Ship strike risk and noise impacts to marine fauna

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Quantification of risk from shipping to large marine fauna in Australia

Researchers

David Peel (CSIRO), Joshua Smith (Murdoch University), Simon Childerhouse (Blue Planet Marine) and Christine Erbe (Curtin University CMST)

 

Project background – why is this important?

Given the substantial increases in coastal/port development along the Australian coastline, and associated rise in recreational and commercial shipping (Bureau of Infrastructure, 2015), there is an increasing potential for adverse interactions with marine species. Two risks associated with these activities for large marine fauna are ship collisions and the impact of chronic ocean noise. Research is urgently needed to quantify these risks in both a spatial and temporal context to help better understand the magnitude of the problem and develop and implement appropriate management strategies.

This project aims to provide applied science by developing a spatial framework to model interactions between shipping and large marine fauna in Australian waters to inform decision-making by the Department of Environment in its application of the EPBC Act. This research will also be of utility to other Regulatory Agencies including, and not restricted to, the Australian Maritime Safety Authority (AMSA) and the Great Barrier Reef Authority (GBRMPA). Two different components of risk will be explored – ship strike and chronic shipping noise. From analysis of these risk profiles, areas for priority management action can be identified and potential strategies can be implemented to minimise the impact of vessel strike and noise on marine fauna.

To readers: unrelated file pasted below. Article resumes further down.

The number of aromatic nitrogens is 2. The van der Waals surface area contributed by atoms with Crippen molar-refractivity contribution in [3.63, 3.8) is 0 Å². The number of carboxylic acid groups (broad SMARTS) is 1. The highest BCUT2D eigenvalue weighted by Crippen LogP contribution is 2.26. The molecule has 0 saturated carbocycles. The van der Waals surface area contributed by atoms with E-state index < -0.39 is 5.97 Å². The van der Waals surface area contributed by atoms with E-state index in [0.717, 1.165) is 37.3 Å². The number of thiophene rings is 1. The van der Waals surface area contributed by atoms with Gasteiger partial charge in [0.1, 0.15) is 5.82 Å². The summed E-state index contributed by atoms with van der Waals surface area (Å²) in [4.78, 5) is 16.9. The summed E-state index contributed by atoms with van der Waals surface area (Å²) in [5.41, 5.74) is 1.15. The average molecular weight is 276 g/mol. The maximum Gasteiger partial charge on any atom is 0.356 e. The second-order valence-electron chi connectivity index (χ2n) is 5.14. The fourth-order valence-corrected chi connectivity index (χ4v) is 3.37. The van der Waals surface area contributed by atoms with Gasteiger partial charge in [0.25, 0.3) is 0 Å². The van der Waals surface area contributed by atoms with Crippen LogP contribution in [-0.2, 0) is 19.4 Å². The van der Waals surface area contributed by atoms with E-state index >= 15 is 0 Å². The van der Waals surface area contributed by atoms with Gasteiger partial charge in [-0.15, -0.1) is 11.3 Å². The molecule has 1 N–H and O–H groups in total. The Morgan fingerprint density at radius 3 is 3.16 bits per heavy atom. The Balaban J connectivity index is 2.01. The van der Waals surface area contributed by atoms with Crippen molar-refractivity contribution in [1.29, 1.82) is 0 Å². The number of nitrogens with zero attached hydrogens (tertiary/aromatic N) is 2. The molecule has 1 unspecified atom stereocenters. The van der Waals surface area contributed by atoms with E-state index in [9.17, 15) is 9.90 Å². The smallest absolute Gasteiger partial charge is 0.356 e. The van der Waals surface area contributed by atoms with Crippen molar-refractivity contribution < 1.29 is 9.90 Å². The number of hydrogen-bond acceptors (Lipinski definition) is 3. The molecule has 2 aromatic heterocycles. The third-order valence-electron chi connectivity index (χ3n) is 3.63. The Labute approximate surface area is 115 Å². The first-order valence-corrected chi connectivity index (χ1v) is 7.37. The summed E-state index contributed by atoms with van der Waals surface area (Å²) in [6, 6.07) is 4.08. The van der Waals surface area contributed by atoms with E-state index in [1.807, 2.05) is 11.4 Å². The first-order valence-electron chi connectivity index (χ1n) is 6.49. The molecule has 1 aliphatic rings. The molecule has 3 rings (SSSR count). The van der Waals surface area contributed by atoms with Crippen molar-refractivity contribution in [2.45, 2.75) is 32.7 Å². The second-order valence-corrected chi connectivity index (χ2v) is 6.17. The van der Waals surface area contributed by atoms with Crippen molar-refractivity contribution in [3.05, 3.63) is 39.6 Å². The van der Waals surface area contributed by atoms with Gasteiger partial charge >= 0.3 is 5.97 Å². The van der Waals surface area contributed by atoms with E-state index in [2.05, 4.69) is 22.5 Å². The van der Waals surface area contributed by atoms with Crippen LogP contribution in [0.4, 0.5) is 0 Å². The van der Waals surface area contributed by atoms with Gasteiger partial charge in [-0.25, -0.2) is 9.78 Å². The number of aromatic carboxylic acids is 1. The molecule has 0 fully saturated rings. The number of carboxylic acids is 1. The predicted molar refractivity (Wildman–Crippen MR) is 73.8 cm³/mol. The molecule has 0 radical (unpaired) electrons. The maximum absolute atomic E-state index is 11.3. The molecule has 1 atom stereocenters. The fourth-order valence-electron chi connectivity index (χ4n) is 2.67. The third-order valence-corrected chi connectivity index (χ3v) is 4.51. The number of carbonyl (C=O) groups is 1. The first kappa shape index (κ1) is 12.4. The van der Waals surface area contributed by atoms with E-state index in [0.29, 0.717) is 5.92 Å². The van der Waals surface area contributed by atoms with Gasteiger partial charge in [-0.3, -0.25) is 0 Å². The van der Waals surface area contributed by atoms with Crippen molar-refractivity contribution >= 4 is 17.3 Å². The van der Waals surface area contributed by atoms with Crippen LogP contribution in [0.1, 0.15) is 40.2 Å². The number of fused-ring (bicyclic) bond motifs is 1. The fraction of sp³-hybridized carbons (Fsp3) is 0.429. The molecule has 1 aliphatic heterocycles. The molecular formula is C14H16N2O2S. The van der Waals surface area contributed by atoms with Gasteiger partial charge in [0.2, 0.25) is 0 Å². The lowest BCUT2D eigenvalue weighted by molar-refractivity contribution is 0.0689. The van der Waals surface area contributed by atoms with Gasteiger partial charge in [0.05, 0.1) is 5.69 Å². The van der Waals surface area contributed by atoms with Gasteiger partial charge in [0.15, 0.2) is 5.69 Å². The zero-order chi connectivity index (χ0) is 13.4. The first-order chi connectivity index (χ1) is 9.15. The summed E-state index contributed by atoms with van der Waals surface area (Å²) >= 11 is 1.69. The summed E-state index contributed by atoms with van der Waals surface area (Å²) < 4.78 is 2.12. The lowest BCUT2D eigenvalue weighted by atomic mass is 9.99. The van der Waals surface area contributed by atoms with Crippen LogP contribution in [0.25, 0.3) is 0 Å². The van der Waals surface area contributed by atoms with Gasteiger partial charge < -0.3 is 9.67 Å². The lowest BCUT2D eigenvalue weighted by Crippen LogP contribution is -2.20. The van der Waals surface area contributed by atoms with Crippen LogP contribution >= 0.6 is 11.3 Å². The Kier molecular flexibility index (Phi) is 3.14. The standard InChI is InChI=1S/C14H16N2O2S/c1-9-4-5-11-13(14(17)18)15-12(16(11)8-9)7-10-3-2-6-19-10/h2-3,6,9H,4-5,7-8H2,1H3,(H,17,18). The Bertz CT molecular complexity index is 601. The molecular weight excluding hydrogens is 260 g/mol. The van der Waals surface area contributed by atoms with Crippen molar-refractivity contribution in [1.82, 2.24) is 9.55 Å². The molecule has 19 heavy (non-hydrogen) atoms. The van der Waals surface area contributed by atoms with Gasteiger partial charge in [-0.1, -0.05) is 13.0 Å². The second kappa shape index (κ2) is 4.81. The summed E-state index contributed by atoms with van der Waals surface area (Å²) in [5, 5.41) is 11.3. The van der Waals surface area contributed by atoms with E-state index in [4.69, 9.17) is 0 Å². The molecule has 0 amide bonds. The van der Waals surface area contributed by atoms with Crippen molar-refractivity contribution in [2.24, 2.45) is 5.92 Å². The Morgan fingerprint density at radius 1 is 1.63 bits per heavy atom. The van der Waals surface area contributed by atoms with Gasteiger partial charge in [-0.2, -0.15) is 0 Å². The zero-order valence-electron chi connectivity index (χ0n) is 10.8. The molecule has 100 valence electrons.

Project development – Phase 1 and 2

Phase 1 (2015) – Scoping of potential species for ship strike risk analysis

The objective of the first phase of the project was to complete a review and consultation process to select a small subset of large marine fauna species for which:

  1. ship strike was likely to be having an appreciable impact;
  2. there existed substantial information for species distribution and abundance, and other behavioural aspects, such as migration patterns, breeding cycles, etc.; and,
  3. the species was listed under the EPBC Act as threatened to some degree.

Phase 2 (2016/17) – Modelling ship strike risk to Australian marine fauna

This phase of the project will provide quantitative estimates of relative and, where possible, absolute risk of ship strike through space and time, based on the integration of data on (1) shipping type, density and speed (i.e., from AIS data) and (2) species distribution/habitat models.

 

 

Project funding

This work is being undertaken for the Marine Biodiversity Hub, a collaborative partnership supported through funding from the Australian Government’s National Environmental Science Programme (NESP).

NESP

 

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